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Clay Gulley Repair

Discussion in 'Building' started by Laura Baskeyfield, 12 Jul 2020.

  1. Laura Baskeyfield

    Laura Baskeyfield

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    Hello, hoping somebody may be able to point me in the direction of what materials I need to repair the broken clay gulley outside my house.

    upload_2020-7-12_18-31-33.jpeg

    I have recently dug out a large bush that had been planted before I moved in which had become overgrown. The roots have made their way around the clay pipes over a period of time which has cracked them (they have also gone under the footpath to my house, but that’s another story)!

    I don’t think there’s enough room to get any flexible coupling over the remaining clay piping due to the location next to the wall.

    The clay pipe work used to all be buried, with just the plastic drainage pipe feeding into it below ground / soil level.

    I have tried to find someone to repair this, but they are quoting £350 and I just can’t afford this. Would appreciate any pointers.
     
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  3. ted456

    ted456

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    dig out around the remaining stub of the hub. dig down about 300mm. clean up and post anothr pic.
     
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  4. DIY-enthusiast

    DIY-enthusiast

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  5. Laura Baskeyfield

    Laura Baskeyfield

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    Ok - that’s next weekends job. Will be back.
     
  6. Laura Baskeyfield

    Laura Baskeyfield

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    thanks - this looks interesting. Will take a look into this.
     
    Last edited by a moderator: 12 Jul 2020
  7. CBW

    CBW

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    Check to make sure it’s not cracked further down, if it is you’ll need to dig further down and may need to use a flexseal type connector.
     
  8. JohnD

    JohnD

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    You are pretty certain to need a new gulley. Don't buy any parts until you have exposed it and can see what the damage is. It looks to me like yours has sunk, which is typical of long-term leakage washing the soil away.

    It's a common problem

    Look below for similar threads, some of them have photos.

    How old is the house?
     
  9. noseall

    noseall

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    Just looks like the RWP need extending with a bit of fettling around the top of the drain pipe with the use of a rubber spigot socket thingy.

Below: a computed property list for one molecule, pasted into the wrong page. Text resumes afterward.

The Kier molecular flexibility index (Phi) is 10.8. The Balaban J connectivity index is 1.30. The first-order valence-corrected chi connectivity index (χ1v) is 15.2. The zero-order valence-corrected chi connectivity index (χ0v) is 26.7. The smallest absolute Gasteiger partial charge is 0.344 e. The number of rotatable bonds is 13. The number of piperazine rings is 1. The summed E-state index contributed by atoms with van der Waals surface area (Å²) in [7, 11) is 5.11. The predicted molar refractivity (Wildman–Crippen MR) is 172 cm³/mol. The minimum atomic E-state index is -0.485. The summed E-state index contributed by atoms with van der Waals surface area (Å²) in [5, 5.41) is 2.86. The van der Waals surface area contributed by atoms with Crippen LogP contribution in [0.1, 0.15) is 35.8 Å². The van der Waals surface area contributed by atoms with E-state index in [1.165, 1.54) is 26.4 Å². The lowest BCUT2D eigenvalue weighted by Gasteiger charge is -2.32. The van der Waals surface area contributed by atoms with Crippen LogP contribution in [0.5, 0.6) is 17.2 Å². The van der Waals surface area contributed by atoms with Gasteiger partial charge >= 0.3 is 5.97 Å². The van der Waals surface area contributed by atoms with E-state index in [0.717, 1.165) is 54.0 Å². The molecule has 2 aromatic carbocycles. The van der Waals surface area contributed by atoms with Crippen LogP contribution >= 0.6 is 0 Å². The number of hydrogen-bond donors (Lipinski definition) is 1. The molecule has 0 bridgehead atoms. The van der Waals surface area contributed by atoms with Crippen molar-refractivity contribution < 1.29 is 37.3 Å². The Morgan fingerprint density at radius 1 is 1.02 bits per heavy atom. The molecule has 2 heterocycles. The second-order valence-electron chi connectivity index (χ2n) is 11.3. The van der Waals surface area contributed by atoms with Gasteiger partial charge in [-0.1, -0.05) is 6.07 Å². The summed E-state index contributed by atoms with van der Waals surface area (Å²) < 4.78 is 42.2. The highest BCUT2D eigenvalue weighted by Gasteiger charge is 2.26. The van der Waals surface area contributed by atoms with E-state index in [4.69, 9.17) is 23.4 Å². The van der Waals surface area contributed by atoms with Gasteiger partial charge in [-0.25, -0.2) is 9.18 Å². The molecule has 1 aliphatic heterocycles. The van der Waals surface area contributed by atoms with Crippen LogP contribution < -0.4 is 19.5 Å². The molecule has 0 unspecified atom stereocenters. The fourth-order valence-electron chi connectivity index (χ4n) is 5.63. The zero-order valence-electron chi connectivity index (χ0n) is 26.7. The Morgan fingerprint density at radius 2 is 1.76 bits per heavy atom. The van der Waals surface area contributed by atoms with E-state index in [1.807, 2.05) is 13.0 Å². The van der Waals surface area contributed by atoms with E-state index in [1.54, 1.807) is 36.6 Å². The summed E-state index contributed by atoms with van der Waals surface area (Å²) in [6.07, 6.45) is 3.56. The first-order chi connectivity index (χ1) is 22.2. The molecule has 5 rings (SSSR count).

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  11. JohnD

    JohnD

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    I wonder how much rubble fell down the inside.
     
  12. ^woody^

    ^woody^

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    Just drop a new hopper in, fill the gap around it with a polythene bag, and concrete around it.
     
  13. Laura Baskeyfield

    Laura Baskeyfield

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    Have dug it out further..but seems to be a layer of concrete encasing the piping. I don’t think anything has gone down there, as it’s been like this for a while and not had any problems with water backing up etc.

    There wasn’t a hopper there previously, the plastic down pipe just fed straight into the clay pipe.

    upload_2020-7-16_19-39-4.jpeg
     
  14. JohnD

    JohnD

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    if you put your hand in, does the pipe curve from vertical to (nearly) horizontal?

    is it glazed clay, or is it plastic? There might be a grey plastic adaptor showing.

    Or is there a trap?

    Is the ground around the concrete wet? Or does it get wet if you squirt a hosepipe into the pipe?

    Did you find any red worms?
     
  15. Laura Baskeyfield

    Laura Baskeyfield

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    Yes, the pipe curves to follow where the concrete has been placed. As far as I can see / reach it is entirely clay.

    Ground didn’t appear wet when digging it out or become noticeably any wetter when putting water down the drain. Didn’t notice any red worms.
     
  16. JohnD

    JohnD

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    not as bad as I suggested earlier, then. the guys were right.

    you can get a plastic adaptor that fits down the pipe and has a socket at the top for your pipe or gulley or hopper to fit in. I can't see a photo in the earlier link. measure the internal diameter of your pipe. Stuff a rag down the hole, tied to string, before you pick out the remaining mortar fragments. The rag is to prevent them falling down the hole.

    I have only fitted plastic gullies, they are light enough to support easily and I think don't have enough weight to break the joint again
     
    Last edited: 16 Jul 2020
  17. DIYnot Local

    DIYnot Local

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